Quitting booze for a month to give your body a rest shouldn’t be a difficult concept to grasp, but give it a week and you’ll find yourself faced with friends, family and colleagues who either question your motives, accuse you of being boring, or try to persuade you to quit.

This for me has been the toughest part of Dry January. As my boyfriend pointed out the other night, it’s got to the point I’m beginning to treat it as a kind of “Us versus Them” stand-off. But in all seriousness, although I did expect some resistance to my decision not to drink for a month, it’s been really disappointing to be made to feel constantly on the defensive by people who should be encouraging your decisions.

As one of my good pals pointed out, if you said you were cutting out sugar, or caffeine, or any other ‘indulgent’ food and drink group, people would probably be interested to know why rather than primed to shoot you down, or tell you all the reasons why you shouldn’t be doing it (which are, incidentally, largely to do with themselves.) As our friends across the pond would say, go figure.

Lesson five: Alcohol free beer actually has a purpose

Until literally this January, I would say I still questioned why such an invention exists. Beer does not taste as good, as, say, ginger beer, or Irn Bru, or any other fizzy, non-alcoholic drink. But let me tell you, don’t knock this shizz until you’ve tried it.

I had alcohol free Erdinger during a meal out in Glasgow about half way through January, and it definitely trumped Diet Coke in the “naughty” league – despite being, at 0.5%, about as naughty as a nun. It definitely activates the placebo effect to some degree, and, at 10 days without booze, that was good enough for me.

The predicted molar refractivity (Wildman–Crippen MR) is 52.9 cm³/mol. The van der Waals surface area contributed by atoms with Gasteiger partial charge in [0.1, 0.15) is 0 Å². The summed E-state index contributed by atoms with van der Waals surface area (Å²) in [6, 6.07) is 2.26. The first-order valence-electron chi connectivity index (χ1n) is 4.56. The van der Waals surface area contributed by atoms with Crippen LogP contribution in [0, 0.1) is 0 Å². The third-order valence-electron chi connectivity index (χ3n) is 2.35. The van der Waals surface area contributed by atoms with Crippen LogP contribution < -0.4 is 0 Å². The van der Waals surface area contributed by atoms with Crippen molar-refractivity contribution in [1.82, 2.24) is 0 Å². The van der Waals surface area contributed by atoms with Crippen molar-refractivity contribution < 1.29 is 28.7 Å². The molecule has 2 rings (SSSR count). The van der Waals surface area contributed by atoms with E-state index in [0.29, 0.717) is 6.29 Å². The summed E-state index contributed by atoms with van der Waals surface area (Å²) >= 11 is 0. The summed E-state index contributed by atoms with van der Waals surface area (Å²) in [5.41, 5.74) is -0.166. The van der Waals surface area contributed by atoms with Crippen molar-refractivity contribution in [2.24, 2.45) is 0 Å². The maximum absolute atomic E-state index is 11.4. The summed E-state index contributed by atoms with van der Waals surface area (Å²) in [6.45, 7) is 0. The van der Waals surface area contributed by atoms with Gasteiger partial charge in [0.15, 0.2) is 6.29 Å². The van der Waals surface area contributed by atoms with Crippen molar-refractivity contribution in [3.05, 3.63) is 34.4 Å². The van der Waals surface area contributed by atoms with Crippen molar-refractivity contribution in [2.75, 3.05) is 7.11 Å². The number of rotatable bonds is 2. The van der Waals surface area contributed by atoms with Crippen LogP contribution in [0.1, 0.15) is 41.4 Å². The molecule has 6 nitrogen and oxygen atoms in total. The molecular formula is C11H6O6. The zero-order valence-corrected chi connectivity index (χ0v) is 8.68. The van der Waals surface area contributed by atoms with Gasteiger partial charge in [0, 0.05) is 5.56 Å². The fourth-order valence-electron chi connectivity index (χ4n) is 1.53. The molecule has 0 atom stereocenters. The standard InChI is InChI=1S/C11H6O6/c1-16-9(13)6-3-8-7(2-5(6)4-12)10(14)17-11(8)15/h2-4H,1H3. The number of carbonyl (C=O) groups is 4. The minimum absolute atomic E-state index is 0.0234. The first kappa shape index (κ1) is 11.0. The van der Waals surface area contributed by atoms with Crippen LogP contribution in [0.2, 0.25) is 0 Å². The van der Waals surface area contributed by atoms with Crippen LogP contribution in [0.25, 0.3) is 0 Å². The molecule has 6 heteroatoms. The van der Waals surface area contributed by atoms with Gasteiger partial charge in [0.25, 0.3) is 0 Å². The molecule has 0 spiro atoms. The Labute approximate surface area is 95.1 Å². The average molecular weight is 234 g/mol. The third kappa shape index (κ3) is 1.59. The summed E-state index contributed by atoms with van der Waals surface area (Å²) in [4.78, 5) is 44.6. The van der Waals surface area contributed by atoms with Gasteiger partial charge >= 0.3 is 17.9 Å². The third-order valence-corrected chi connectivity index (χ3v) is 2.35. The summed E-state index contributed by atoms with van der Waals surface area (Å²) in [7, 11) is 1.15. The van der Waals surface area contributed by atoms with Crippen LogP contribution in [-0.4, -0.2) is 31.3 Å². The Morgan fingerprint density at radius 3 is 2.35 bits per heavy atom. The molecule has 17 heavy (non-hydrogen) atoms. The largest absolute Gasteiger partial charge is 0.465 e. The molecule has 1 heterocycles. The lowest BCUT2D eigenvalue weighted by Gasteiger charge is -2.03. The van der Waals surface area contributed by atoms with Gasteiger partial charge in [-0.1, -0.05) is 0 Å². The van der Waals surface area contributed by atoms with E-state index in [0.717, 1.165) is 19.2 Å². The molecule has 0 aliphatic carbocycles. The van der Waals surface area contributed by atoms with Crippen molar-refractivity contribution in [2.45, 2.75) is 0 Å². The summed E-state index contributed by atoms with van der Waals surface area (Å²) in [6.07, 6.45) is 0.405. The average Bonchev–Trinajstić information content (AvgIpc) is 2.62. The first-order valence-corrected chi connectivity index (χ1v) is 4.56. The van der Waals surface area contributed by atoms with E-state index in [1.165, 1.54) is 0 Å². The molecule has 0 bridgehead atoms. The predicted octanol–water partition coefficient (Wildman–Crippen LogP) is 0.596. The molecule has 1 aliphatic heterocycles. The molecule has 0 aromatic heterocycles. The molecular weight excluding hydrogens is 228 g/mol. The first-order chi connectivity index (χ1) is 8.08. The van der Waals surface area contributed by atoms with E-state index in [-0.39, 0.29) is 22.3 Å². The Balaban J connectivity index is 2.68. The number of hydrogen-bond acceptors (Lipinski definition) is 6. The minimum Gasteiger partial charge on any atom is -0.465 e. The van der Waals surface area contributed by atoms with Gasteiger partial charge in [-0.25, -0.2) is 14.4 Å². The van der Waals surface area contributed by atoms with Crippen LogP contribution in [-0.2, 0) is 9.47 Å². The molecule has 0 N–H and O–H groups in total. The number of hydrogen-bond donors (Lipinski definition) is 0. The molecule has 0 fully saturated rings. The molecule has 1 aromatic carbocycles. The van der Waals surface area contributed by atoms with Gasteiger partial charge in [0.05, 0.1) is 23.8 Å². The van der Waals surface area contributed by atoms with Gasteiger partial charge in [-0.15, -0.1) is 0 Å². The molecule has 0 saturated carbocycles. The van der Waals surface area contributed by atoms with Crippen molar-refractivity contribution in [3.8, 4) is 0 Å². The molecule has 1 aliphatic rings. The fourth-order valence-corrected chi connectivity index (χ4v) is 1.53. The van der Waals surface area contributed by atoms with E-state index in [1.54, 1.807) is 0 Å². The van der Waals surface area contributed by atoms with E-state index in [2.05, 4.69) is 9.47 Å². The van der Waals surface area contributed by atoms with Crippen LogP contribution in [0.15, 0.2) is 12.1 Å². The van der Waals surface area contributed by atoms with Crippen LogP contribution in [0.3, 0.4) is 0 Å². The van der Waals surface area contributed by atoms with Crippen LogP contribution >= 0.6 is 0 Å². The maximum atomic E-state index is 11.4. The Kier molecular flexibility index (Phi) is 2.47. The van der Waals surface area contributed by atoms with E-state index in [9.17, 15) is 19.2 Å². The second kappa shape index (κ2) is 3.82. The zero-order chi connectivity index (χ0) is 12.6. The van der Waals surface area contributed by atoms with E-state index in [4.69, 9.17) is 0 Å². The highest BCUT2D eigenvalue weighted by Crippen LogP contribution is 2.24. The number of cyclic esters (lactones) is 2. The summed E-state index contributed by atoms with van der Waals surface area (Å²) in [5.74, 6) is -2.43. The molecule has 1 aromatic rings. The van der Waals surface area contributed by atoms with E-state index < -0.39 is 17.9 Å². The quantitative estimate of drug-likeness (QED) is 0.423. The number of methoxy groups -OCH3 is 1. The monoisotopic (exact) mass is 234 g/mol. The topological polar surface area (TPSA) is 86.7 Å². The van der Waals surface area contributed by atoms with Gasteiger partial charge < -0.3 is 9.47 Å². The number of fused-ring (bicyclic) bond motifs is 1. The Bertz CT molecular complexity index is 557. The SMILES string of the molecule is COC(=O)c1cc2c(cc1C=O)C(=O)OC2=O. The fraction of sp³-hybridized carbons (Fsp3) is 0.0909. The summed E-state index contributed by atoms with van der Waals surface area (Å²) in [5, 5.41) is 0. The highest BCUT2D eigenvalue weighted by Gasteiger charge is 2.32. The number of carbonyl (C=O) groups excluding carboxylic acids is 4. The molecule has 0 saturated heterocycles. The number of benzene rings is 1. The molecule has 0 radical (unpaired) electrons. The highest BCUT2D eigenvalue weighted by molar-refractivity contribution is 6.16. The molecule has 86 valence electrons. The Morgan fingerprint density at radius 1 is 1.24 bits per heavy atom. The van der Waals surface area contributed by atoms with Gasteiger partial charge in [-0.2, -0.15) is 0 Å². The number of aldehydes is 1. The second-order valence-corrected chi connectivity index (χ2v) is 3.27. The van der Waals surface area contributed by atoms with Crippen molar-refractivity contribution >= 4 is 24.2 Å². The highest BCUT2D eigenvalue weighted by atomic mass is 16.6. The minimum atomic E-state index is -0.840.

Lesson six: It’s easier (and you’re stronger) than you think

In fact, in a very bizarre way, it’s almost enjoyable. The amount of events I’ve been to or times I’ve drunk where I’ve thought I’ve been having fun, but in fact can’t remember a lot of details the next day, or get the fear because I can’t quite recall what I’ve said to somebody or if I’ve offended them, or just generally acted like a bit of a tit.

It’s been really nice to take the expectation of drinking away altogether and just focus on the people you’re with, what they’re saying and – shock horror – actually remembering the majority of it the next day.

Lesson seven: Mental benefits outweigh the physical

…If you can stay sober at a manic children’s party with tipsy adults telling you to quit, you can do anything. Similarly for Lady Libertine’s glitzy launch event I attended recently. It is quite something, after all, to see everyone else drinking champagne on tap while you’re drinking the product of, well, an actual tap.

But in all honesty, it really wasn’t that difficult. Sure, I left a bit earlier than I probably would have had I been drinking, but that’s not to say I didn’t have a really good time. It would have been nice to enjoy a glass or champagne or two but the fact I now know I’m able to say ‘no’ (and be a tiny minority) was actually hugely liberating.

Lesson eight: Omg it’s January and I’m rich

Christmas is expensive and alcohol is a financial hoover. Amen to having more money for nice food and clothes.

Let’s see how February’s finances fare.

Over and out, DJ!